She works in a restaurant in the morning and does house cleaning in the later part of the day to bring home additional income.
Like Hafizah, she receives life-saving HIV medication for free but her life is a routine of hospital visits, work and chores at home. She has no family support and often relies on kind-hearted neighbours or friends to help her out when things get tough.
There are days when she’s too tired to do anything and days when feelings of fear and anxiety are overwhelming.
Her two boys are very protective of their mum and are her source of comfort when things seem bleak.
Rashidah says it pains her that they sometimes go hungry because there’s not enough food in the house.
“I know there’s only so much I can do but I keep trying because like any mother, I want the best for my children.”
* Names have been changed to protect the privacy of the individuals interviewed.
A Helping Hand
GLAXOSMITHKLINE Pharmaceutical Sdn Bhd (GSK Malaysia) has earmarked RM1.25 million for the Malaysian AIDS Foundation (MAF) to advance three of its high-impact AIDS programmes over the next three years.
Among these is MAF’s Paediatric AIDS Fund, which provides monthly allowances of RM100 to 100 underprivileged children living with HIV or born into HIV-impacted families with a combined household income of less than RM2000.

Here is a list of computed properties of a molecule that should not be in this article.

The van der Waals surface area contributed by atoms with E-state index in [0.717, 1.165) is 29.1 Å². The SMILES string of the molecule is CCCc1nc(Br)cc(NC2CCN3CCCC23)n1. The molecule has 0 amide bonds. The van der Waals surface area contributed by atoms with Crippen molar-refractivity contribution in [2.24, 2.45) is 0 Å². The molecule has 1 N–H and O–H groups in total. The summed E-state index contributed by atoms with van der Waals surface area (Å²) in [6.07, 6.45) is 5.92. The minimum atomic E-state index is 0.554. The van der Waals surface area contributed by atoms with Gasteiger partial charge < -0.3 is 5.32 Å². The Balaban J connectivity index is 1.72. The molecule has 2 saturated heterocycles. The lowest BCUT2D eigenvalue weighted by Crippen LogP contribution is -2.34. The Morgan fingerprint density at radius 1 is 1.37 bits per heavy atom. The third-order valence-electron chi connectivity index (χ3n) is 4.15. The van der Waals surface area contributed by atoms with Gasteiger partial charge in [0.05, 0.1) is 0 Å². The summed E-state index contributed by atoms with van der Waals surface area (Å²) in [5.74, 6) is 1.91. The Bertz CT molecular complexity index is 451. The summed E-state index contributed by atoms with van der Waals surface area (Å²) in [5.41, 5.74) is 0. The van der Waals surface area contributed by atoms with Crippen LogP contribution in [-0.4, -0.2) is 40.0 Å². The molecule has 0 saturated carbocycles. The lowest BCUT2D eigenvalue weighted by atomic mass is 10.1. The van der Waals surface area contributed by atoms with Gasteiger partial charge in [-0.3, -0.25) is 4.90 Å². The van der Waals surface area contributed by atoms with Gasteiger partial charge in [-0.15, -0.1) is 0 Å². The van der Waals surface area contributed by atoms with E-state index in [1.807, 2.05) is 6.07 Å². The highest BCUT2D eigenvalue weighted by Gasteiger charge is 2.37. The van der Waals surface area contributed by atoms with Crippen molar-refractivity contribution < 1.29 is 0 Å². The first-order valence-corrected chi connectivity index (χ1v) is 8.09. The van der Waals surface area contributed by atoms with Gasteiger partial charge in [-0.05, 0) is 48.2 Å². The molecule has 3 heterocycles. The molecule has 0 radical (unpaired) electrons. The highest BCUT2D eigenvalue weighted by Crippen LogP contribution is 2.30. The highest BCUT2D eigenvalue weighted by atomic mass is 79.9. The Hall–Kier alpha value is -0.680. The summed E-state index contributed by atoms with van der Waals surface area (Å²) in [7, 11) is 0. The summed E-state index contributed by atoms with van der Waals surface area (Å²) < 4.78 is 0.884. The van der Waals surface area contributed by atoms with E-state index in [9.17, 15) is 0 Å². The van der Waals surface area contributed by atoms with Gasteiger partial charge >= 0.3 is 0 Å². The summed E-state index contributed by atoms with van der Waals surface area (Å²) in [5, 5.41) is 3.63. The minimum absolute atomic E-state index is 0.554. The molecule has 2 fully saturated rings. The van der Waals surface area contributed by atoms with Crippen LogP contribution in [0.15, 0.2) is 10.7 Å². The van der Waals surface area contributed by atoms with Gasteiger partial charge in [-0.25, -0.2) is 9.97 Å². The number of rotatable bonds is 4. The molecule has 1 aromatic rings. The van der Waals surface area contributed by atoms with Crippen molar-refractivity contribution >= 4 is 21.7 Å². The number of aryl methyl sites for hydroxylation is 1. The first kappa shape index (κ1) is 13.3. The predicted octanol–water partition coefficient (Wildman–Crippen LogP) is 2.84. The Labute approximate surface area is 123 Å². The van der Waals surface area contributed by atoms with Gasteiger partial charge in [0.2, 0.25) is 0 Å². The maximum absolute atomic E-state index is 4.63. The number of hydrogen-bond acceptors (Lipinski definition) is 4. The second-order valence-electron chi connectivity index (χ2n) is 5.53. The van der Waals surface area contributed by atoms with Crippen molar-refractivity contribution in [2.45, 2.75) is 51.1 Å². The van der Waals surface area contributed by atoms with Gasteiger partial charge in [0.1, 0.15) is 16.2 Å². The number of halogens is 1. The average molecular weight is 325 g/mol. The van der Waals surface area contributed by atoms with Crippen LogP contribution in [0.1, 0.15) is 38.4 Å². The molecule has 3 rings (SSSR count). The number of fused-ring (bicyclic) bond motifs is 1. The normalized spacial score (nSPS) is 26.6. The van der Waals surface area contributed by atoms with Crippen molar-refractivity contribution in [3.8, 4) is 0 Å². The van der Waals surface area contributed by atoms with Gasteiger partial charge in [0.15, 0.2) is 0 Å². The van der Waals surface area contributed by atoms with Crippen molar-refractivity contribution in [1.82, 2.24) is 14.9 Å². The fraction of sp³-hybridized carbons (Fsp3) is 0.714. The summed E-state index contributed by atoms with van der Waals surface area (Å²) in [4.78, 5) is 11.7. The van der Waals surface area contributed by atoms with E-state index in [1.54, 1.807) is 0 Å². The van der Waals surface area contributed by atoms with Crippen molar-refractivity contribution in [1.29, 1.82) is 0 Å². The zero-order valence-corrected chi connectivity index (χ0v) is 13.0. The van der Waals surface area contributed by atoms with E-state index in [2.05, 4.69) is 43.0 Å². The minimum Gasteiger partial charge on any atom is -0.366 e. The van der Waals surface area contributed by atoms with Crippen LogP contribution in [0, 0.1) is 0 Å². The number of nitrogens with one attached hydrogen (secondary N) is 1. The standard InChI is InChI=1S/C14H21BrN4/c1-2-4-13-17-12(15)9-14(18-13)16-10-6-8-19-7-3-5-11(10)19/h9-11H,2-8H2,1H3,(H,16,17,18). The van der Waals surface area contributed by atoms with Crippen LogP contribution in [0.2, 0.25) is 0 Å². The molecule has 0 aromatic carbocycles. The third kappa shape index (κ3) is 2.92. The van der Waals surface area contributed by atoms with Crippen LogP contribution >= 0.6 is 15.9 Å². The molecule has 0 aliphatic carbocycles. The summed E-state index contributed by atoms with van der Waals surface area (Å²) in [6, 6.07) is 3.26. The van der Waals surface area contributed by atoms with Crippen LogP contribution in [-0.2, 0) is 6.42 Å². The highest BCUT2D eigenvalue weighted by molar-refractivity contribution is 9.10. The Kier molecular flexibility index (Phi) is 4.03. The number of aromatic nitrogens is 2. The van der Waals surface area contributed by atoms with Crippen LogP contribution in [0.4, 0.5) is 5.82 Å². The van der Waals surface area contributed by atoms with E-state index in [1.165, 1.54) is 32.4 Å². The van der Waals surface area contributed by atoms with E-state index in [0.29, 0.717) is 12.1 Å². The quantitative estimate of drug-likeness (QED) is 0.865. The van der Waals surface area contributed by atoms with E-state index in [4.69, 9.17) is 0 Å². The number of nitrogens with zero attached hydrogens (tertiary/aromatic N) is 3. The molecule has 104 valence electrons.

These allowances help affected families to purchase necessities like food, household items and HIV care.
The funds will be disbursed via a cashless distribution system provided by MyKasih Foundation, the community partner of MAF’s Paediatric AIDS Fund.
From the first reported case in 1986 up to 2016, a total of 111, 916 HIV infections have been recorded in Malaysia, 1,131 of whom were children under 13 years.
Professor Datuk Dr Adeeba Kamarulzaman, chairman of MAF, says that despite the many remarkable successes of the national AIDS response — most notably, the 40 per cent reduction in new HIV infections over the past decade — people living with HIV continue to face barriers in their day-to-day lives due to stigma and discrimination, causing many to live in constant fear and suffer in silence.